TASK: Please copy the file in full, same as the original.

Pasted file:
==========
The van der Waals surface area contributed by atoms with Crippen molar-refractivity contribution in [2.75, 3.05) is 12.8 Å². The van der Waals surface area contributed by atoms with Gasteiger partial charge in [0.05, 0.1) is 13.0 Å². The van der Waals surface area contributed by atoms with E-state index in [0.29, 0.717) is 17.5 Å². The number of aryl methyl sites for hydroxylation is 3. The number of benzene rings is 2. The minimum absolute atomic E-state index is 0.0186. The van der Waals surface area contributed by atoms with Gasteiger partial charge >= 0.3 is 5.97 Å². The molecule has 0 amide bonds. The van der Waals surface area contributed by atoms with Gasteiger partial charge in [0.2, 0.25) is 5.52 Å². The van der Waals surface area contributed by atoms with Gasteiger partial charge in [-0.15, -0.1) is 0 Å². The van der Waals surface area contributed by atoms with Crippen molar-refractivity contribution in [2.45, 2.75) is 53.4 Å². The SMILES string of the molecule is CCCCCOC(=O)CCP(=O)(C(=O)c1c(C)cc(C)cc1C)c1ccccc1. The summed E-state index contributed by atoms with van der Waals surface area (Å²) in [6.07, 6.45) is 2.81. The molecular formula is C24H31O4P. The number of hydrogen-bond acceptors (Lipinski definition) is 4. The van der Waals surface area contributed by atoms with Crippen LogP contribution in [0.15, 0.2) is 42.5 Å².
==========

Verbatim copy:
The van der Waals surface area contributed by atoms with Crippen molar-refractivity contribution in [2.75, 3.05) is 12.8 Å². The van der Waals surface area contributed by atoms with Gasteiger partial charge in [0.05, 0.1) is 13.0 Å². The van der Waals surface area contributed by atoms with E-state index in [0.29, 0.717) is 17.5 Å². The number of aryl methyl sites for hydroxylation is 3. The number of benzene rings is 2. The minimum absolute atomic E-state index is 0.0186. The van der Waals surface area contributed by atoms with Gasteiger partial charge >= 0.3 is 5.97 Å². The molecule has 0 amide bonds. The van der Waals surface area contributed by atoms with Gasteiger partial charge in [0.2, 0.25) is 5.52 Å². The van der Waals surface area contributed by atoms with Gasteiger partial charge in [-0.15, -0.1) is 0 Å². The van der Waals surface area contributed by atoms with Crippen molar-refractivity contribution in [2.45, 2.75) is 53.4 Å². The SMILES string of the molecule is CCCCCOC(=O)CCP(=O)(C(=O)c1c(C)cc(C)cc1C)c1ccccc1. The summed E-state index contributed by atoms with van der Waals surface area (Å²) in [6.07, 6.45) is 2.81. The molecular formula is C24H31O4P. The number of hydrogen-bond acceptors (Lipinski definition) is 4. The van der Waals surface area contributed by atoms with Crippen LogP contribution in [0.15, 0.2) is 42.5 Å².